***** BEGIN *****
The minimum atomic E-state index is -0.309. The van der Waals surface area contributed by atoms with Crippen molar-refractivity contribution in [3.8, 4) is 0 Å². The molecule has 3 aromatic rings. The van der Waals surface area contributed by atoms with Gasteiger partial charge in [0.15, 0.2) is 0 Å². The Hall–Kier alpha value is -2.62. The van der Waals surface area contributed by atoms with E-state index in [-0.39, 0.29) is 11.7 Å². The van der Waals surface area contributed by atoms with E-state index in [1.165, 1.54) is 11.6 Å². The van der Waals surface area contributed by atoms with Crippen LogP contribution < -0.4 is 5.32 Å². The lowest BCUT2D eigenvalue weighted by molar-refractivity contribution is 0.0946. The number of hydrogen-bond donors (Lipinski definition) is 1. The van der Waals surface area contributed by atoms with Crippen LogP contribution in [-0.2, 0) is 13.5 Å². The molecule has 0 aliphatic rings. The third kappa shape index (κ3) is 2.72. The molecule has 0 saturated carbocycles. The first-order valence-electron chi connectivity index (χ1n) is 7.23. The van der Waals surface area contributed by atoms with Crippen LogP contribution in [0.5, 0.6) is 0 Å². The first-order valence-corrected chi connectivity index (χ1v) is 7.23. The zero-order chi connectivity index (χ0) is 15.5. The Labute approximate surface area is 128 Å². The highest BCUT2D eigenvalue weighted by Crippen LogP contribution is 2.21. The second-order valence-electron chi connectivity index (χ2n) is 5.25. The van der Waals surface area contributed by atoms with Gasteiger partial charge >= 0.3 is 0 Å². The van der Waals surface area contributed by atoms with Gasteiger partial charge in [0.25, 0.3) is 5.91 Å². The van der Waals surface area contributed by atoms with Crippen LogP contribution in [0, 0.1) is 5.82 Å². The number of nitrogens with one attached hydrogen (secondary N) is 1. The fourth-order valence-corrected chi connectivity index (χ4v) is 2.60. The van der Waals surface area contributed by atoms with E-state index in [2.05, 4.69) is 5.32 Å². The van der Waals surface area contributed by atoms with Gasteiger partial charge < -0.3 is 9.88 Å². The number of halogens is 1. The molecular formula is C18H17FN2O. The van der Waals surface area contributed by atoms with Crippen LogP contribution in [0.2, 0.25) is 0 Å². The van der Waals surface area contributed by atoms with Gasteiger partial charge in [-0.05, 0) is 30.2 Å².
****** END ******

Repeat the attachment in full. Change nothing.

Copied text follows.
The minimum atomic E-state index is -0.309. The van der Waals surface area contributed by atoms with Crippen molar-refractivity contribution in [3.8, 4) is 0 Å². The molecule has 3 aromatic rings. The van der Waals surface area contributed by atoms with Gasteiger partial charge in [0.15, 0.2) is 0 Å². The Hall–Kier alpha value is -2.62. The van der Waals surface area contributed by atoms with E-state index in [-0.39, 0.29) is 11.7 Å². The van der Waals surface area contributed by atoms with E-state index in [1.165, 1.54) is 11.6 Å². The van der Waals surface area contributed by atoms with Crippen LogP contribution < -0.4 is 5.32 Å². The lowest BCUT2D eigenvalue weighted by molar-refractivity contribution is 0.0946. The number of hydrogen-bond donors (Lipinski definition) is 1. The van der Waals surface area contributed by atoms with Crippen LogP contribution in [-0.2, 0) is 13.5 Å². The molecule has 0 aliphatic rings. The third kappa shape index (κ3) is 2.72. The molecule has 0 saturated carbocycles. The first-order valence-electron chi connectivity index (χ1n) is 7.23. The van der Waals surface area contributed by atoms with Crippen LogP contribution in [0.5, 0.6) is 0 Å². The first-order valence-corrected chi connectivity index (χ1v) is 7.23. The zero-order chi connectivity index (χ0) is 15.5. The Labute approximate surface area is 128 Å². The highest BCUT2D eigenvalue weighted by Crippen LogP contribution is 2.21. The second-order valence-electron chi connectivity index (χ2n) is 5.25. The van der Waals surface area contributed by atoms with Gasteiger partial charge >= 0.3 is 0 Å². The van der Waals surface area contributed by atoms with Gasteiger partial charge in [0.25, 0.3) is 5.91 Å². The van der Waals surface area contributed by atoms with Crippen LogP contribution in [0, 0.1) is 5.82 Å². The number of nitrogens with one attached hydrogen (secondary N) is 1. The fourth-order valence-corrected chi connectivity index (χ4v) is 2.60. The van der Waals surface area contributed by atoms with E-state index in [2.05, 4.69) is 5.32 Å². The van der Waals surface area contributed by atoms with Gasteiger partial charge < -0.3 is 9.88 Å². The number of halogens is 1. The molecular formula is C18H17FN2O. The van der Waals surface area contributed by atoms with Crippen LogP contribution in [0.2, 0.25) is 0 Å². The van der Waals surface area contributed by atoms with Gasteiger partial charge in [-0.05, 0) is 30.2 Å².